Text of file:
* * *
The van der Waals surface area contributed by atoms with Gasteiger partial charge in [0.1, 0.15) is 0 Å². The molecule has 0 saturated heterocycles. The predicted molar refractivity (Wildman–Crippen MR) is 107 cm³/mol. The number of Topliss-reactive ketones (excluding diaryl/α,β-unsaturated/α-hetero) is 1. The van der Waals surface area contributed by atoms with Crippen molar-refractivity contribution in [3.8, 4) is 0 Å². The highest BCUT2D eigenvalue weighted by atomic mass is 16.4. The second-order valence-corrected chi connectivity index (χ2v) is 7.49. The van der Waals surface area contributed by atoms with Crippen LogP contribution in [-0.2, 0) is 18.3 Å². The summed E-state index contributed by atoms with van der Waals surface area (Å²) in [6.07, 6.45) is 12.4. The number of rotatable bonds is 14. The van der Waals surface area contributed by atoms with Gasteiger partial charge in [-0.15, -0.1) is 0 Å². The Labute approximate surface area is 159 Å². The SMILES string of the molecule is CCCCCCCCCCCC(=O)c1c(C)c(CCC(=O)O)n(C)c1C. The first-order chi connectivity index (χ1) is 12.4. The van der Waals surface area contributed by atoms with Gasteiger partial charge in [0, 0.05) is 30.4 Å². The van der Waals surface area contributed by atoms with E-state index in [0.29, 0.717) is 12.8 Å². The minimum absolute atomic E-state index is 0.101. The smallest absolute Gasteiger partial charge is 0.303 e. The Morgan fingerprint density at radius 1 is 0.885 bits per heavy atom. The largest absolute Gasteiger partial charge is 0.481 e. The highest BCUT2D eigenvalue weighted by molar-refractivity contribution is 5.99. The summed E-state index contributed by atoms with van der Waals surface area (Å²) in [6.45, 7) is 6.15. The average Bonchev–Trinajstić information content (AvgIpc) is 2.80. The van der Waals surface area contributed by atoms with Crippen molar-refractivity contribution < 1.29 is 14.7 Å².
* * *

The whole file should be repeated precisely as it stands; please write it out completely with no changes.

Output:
The van der Waals surface area contributed by atoms with Gasteiger partial charge in [0.1, 0.15) is 0 Å². The molecule has 0 saturated heterocycles. The predicted molar refractivity (Wildman–Crippen MR) is 107 cm³/mol. The number of Topliss-reactive ketones (excluding diaryl/α,β-unsaturated/α-hetero) is 1. The van der Waals surface area contributed by atoms with Crippen molar-refractivity contribution in [3.8, 4) is 0 Å². The highest BCUT2D eigenvalue weighted by atomic mass is 16.4. The second-order valence-corrected chi connectivity index (χ2v) is 7.49. The van der Waals surface area contributed by atoms with Crippen LogP contribution in [-0.2, 0) is 18.3 Å². The summed E-state index contributed by atoms with van der Waals surface area (Å²) in [6.07, 6.45) is 12.4. The number of rotatable bonds is 14. The van der Waals surface area contributed by atoms with Gasteiger partial charge in [-0.15, -0.1) is 0 Å². The Labute approximate surface area is 159 Å². The SMILES string of the molecule is CCCCCCCCCCCC(=O)c1c(C)c(CCC(=O)O)n(C)c1C. The first-order chi connectivity index (χ1) is 12.4. The van der Waals surface area contributed by atoms with Gasteiger partial charge in [0, 0.05) is 30.4 Å². The van der Waals surface area contributed by atoms with E-state index in [0.29, 0.717) is 12.8 Å². The minimum absolute atomic E-state index is 0.101. The smallest absolute Gasteiger partial charge is 0.303 e. The Morgan fingerprint density at radius 1 is 0.885 bits per heavy atom. The largest absolute Gasteiger partial charge is 0.481 e. The highest BCUT2D eigenvalue weighted by molar-refractivity contribution is 5.99. The summed E-state index contributed by atoms with van der Waals surface area (Å²) in [6.45, 7) is 6.15. The average Bonchev–Trinajstić information content (AvgIpc) is 2.80. The van der Waals surface area contributed by atoms with Crippen molar-refractivity contribution < 1.29 is 14.7 Å².